The Policy & Practice of Climate Change & Water

Moving Climate Services Forward: A Systems Perspective

Governments, companies and individuals rely on accurate, timely, and accessible climate and weather information to make well-informed decisions and become more resilient to the changing climate. Climate services operations differ among countries and regions, reflecting diverse social, economic, and legal contexts, and national priorities. There are, however, common components of the climate services system that create the opportunity to share lessons and identify common principles that can be tailored to local, national, and regional circumstances.

The World Bank, the USAID-funded Learning Agenda on Climate Services, and the World Meteorological Organization (WMO) are collaborating to identify these commonalities and create a forum for sharing information to help move climate services forward. To learn more about emerging best practices and the latest research, join expert CIS practitioners at a November 27 learning workshop, Moving Climate Services Forward: a Systems Perspective.
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Can climate services serve African farmers’ needs, at scale? Evidence, good practice, and remaining gaps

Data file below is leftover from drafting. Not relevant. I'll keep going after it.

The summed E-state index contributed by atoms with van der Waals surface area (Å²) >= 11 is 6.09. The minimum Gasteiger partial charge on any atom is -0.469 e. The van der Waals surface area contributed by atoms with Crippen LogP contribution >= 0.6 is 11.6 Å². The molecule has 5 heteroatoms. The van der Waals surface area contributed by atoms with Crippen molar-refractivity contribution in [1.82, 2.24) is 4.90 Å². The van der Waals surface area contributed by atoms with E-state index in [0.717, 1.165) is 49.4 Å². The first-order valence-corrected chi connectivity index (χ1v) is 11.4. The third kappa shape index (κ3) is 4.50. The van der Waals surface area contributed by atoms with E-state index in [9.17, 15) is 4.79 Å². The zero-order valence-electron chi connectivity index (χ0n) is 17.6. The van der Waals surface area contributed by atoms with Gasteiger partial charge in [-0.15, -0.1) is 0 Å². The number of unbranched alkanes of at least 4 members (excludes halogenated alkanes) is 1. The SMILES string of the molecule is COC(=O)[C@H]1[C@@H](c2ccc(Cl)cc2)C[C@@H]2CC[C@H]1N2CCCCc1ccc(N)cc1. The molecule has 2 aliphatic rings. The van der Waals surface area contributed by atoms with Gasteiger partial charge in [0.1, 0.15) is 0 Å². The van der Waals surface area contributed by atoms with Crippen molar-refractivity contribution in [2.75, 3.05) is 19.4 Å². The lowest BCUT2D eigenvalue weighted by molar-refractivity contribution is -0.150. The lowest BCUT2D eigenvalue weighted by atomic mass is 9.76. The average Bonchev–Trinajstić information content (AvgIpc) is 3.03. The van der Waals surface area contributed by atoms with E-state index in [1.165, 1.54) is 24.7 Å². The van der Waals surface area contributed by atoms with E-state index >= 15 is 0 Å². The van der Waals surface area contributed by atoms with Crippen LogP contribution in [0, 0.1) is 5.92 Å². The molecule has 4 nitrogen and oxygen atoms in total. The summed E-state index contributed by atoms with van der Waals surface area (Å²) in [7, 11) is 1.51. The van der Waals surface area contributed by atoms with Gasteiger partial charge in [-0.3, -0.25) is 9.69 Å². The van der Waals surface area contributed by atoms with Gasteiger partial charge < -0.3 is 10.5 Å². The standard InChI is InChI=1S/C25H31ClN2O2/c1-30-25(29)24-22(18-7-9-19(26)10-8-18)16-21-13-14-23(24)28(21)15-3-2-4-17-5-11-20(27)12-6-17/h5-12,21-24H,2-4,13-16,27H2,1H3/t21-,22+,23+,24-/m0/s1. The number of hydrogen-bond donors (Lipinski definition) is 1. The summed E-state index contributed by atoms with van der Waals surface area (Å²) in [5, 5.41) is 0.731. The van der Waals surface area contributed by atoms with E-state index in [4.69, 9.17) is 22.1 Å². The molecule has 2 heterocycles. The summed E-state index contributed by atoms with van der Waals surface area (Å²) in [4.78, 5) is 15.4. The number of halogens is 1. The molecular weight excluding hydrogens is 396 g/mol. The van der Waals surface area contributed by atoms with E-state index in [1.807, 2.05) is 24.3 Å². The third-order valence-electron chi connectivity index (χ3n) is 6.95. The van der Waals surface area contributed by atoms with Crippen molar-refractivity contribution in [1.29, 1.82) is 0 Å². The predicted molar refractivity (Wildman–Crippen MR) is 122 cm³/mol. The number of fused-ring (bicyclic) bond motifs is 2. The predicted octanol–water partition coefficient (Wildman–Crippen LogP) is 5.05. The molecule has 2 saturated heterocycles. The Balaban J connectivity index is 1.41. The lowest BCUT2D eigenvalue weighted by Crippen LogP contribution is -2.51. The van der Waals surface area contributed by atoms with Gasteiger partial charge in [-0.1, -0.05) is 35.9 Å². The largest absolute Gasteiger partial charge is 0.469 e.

Access to relevant climate services for farmers in sub-Saharan Africa has increased substantially over the years, yet uptake and integration in decision making remains highly variable. Many crop farmers, but fewer livestock farmers and pastoralists, with access to climate services act on the information. While estimates of the economic benefits of agricultural climate services are generally positive, uncertainty remains due largely to methodological challenges and evidence gaps between available services and what we know about farmers’ needs.

As climate service practice matures, achieving scale will require overcoming some persistent weaknesses in their design and implementation, and capturing and communicating the benefits of improved climate services for reducing agricultural risk.

At the November Adaptation Community Meeting, the International Research Institute for Climate and Society (IRI) will present on the state of evidence about the uptake, use and impact of climate services for farming in sub-Saharan Africa. Drawing on lessons learned from the USAID-supported Climate Information Services Research Initiative (CISRI) project, with illustrations from the Rwanda Climate Services for Agriculture project, as well as other USAID-supported agricultural climate services activities in Africa. The presentation will examine how growing evidence provides insights about good practice for agricultural climate services.
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